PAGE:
How to fix the festering problem of federal contact centers

Few services to the public can be as troublesome as agency contact centers, just ask the IRS.

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Few services to the public can be as troublesome as agency contact centers, just ask the IRS. Yet as long as people have phones, they’re going to want telephone service. Technology consultants at Deloitte studied contact centers and came up with a model for what they call the “contact center of the future.” For more on what that might look like, Deloitte Consulting Principal Marc Mancher spoke to the Federal Drive with Tom Temin.

Interview transcript:

Tom Temin: Mr. Mancher, good to have you on.

Marc Mancher: Hi, Tom, hope you’re having a great day today.

Tom Temin: Yes, I haven’t had to call anyone for telephone service yet. So that makes a good day in my estimation. But let’s start at the beginning, you make a distinction between call centers and contact centers.

Marc Mancher: Let’s talk about the state of the industry. And I think it’s important to note that when is the last time you or someone you know, say, I had a great interaction today with a federal agency or department? We don’t usually hear that coming from the contact center space. What we usually hear is disappointment, or that service needs were not met. And what we’re seeing in the space overall is that this is really because the infrastructure of our contact centers is crumbling. So when we look at the contact center space, right, there’s been a lot of procurements over the last couple years for shiny new apps and software products. But underneath it, the existing infrastructure is old. So let me give you a quick example here: Today, we have our phones, or iOS, or Android phones, and all kinds of new apps are out there in the marketplace. But if we don’t have a newer version of our phones that are three to five years old, we can’t use the digital experience promised by these. And that digital experience can include things like text, or chat, or voice or moving between channels and giving someone the service where they want it, how they want it, at the time they want it. What we can just give them is the way we’ve always done it. So what we’re really seeing when we talk about the future is that the infrastructure itself is crumbling in our contact centers. And that infrastructure is called telephony.

Tom Temin: Yeah, contact centers are designed, I guess around, originally around telephone service, and information was fed up to people as they were on the phone. But what is the missing piece of infrastructure, then? I mean, anything can go over the same wire. So when you say infrastructure, what do you specifically mean?

Marc Mancher: Sure. So let’s talk about the telephony infrastructure. So when we think about interactions today, our citizens want to be served where, when and how. And that can be in text, that can be in chat, or that can be via voice. And so in order to get that interaction, and to move between the different channels, what you need is an underlying telephony infrastructure that enables that. So let’s say you start on a website, and then you want to go to chat. And then you need to go talk to an agent to resolve something. If the infrastructure can’t move you between the different channels that’s called omni channel, then what you’re stuck with is you’re on a website, let me look up a phone number. And then you try dialing it or maybe you can’t find that phone number. The interaction itself and the underlying telephony infrastructure should enable someone to move between those points seamlessly. And that’s where we’re broken.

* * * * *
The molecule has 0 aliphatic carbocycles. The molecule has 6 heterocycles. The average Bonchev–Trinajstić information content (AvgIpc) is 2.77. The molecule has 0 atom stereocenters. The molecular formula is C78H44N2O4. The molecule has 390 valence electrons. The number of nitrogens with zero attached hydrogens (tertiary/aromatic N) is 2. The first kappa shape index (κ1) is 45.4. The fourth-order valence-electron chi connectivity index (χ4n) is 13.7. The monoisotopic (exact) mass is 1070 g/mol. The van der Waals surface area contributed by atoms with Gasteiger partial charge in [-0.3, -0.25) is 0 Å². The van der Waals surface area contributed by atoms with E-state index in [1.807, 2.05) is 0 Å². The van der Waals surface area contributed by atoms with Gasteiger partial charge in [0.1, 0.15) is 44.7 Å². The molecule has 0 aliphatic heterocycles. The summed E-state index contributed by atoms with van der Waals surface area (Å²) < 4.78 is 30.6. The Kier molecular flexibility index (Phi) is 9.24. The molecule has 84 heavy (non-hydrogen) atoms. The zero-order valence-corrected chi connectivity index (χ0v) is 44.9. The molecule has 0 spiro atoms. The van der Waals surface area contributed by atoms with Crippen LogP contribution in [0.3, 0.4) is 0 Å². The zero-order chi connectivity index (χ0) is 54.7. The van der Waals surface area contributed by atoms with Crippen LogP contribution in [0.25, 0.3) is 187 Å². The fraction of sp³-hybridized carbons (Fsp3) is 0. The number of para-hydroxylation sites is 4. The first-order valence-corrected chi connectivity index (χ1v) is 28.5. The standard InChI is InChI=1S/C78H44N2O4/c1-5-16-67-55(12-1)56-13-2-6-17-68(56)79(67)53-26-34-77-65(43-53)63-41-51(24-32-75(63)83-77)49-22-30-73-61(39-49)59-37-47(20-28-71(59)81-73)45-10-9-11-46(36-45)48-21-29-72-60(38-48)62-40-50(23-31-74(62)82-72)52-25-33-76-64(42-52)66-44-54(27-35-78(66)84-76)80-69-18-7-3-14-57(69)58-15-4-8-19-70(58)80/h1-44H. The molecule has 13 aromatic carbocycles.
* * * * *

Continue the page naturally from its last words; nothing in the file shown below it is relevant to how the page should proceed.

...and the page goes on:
Tom Temin: So a contact center then has unified communications, I think is the word for it. Sounds like agencies need to get on to the EIS contract if they’re going to be able to do this.

Marc Mancher: That’s a great point. The EIS contract is part of the vision on how to do that. Part of the problem, though, when you mentioned EIS or other solicitations, is that what we’re seeing is that the solicitations are looking at the past, not the future. Let me give you an example here: They’re saying things like, show me where you did this over the last three to five years, not show me where your design is, and in the future, how you’re going to innovate. Just think about when we buy a car, Tom, do we go into the dealership and say, show me the technology from three to five years ago? No, we say, show me what’s new now and how that is going to manifest itself into what I purchase. Our procurements need to be shifted.

Tom Temin: Alright, and the contact centers are populated by people. And it seems like they have to have a different set of training, different set of skills to be able to be omni channel while they’re working with a given client or constituent.

Marc Mancher: So it’s a mix of people and AI in the contact centers today. A lot of what we can do is via speech, we can do that inside an IVR. There’s often a term that’s misused in the industry, which is called IVR deflection. Let’s lower costs and get people out of the IVR. That way, we don’t talk to them. How about we service people in the IVR so they can receive the service they need? Or how about in the IVR we can text them a link like we do commercially and someone can be service so they never have to receive the voice, which is actually slower and often less service driven then the automated interaction. So yes, training is very important. What we have to understand is how do we use the AI that is available today in an omni channel experience to deliver service to citizens?

Tom Temin: We are speaking with Marc Mancher. He’s a principal at Deloitte Consulting and an expert on the contact center. And you did a pretty detailed study of this. Are there any industrial or commercial examples you can point to that exemplify this?